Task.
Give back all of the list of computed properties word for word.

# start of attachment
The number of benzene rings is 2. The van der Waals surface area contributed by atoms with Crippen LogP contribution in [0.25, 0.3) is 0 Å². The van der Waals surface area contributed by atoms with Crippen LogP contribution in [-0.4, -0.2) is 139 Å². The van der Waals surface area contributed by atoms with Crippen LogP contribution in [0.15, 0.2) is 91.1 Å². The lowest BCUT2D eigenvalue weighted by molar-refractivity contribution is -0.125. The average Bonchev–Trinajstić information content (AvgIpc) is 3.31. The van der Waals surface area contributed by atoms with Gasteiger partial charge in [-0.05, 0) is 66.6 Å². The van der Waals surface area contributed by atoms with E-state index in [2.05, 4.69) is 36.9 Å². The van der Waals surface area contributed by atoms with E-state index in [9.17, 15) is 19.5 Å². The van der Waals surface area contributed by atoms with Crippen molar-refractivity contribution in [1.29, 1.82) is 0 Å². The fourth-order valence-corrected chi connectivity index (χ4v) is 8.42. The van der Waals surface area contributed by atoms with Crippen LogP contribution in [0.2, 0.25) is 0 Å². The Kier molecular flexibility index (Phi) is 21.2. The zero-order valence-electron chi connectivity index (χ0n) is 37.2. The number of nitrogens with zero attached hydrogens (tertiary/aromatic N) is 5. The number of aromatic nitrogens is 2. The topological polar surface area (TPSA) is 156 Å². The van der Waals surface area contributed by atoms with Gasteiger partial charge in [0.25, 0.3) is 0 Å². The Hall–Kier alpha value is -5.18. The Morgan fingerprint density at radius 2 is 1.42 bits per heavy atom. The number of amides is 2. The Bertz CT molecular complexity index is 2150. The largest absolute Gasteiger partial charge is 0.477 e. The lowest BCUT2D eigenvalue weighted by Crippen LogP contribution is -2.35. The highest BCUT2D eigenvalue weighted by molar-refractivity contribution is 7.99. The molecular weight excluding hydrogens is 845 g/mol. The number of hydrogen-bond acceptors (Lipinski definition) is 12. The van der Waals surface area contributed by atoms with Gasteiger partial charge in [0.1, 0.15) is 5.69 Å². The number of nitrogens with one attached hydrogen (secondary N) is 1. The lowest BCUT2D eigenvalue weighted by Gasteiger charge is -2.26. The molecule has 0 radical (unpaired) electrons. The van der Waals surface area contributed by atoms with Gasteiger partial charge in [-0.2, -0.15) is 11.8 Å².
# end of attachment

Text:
The number of benzene rings is 2. The van der Waals surface area contributed by atoms with Crippen LogP contribution in [0.25, 0.3) is 0 Å². The van der Waals surface area contributed by atoms with Crippen LogP contribution in [-0.4, -0.2) is 139 Å². The van der Waals surface area contributed by atoms with Crippen LogP contribution in [0.15, 0.2) is 91.1 Å². The lowest BCUT2D eigenvalue weighted by molar-refractivity contribution is -0.125. The average Bonchev–Trinajstić information content (AvgIpc) is 3.31. The van der Waals surface area contributed by atoms with Gasteiger partial charge in [-0.05, 0) is 66.6 Å². The van der Waals surface area contributed by atoms with E-state index in [2.05, 4.69) is 36.9 Å². The van der Waals surface area contributed by atoms with E-state index in [9.17, 15) is 19.5 Å². The van der Waals surface area contributed by atoms with Crippen molar-refractivity contribution in [1.29, 1.82) is 0 Å². The fourth-order valence-corrected chi connectivity index (χ4v) is 8.42. The van der Waals surface area contributed by atoms with Crippen LogP contribution in [0.2, 0.25) is 0 Å². The Kier molecular flexibility index (Phi) is 21.2. The zero-order valence-electron chi connectivity index (χ0n) is 37.2. The number of nitrogens with zero attached hydrogens (tertiary/aromatic N) is 5. The number of aromatic nitrogens is 2. The topological polar surface area (TPSA) is 156 Å². The van der Waals surface area contributed by atoms with Gasteiger partial charge in [0.25, 0.3) is 0 Å². The Hall–Kier alpha value is -5.18. The Morgan fingerprint density at radius 2 is 1.42 bits per heavy atom. The number of amides is 2. The Bertz CT molecular complexity index is 2150. The largest absolute Gasteiger partial charge is 0.477 e. The lowest BCUT2D eigenvalue weighted by Crippen LogP contribution is -2.35. The highest BCUT2D eigenvalue weighted by molar-refractivity contribution is 7.99. The molecular weight excluding hydrogens is 845 g/mol. The number of hydrogen-bond acceptors (Lipinski definition) is 12. The van der Waals surface area contributed by atoms with Gasteiger partial charge in [0.1, 0.15) is 5.69 Å². The number of nitrogens with one attached hydrogen (secondary N) is 1. The lowest BCUT2D eigenvalue weighted by Gasteiger charge is -2.26. The molecule has 0 radical (unpaired) electrons. The van der Waals surface area contributed by atoms with Gasteiger partial charge in [-0.2, -0.15) is 11.8 Å².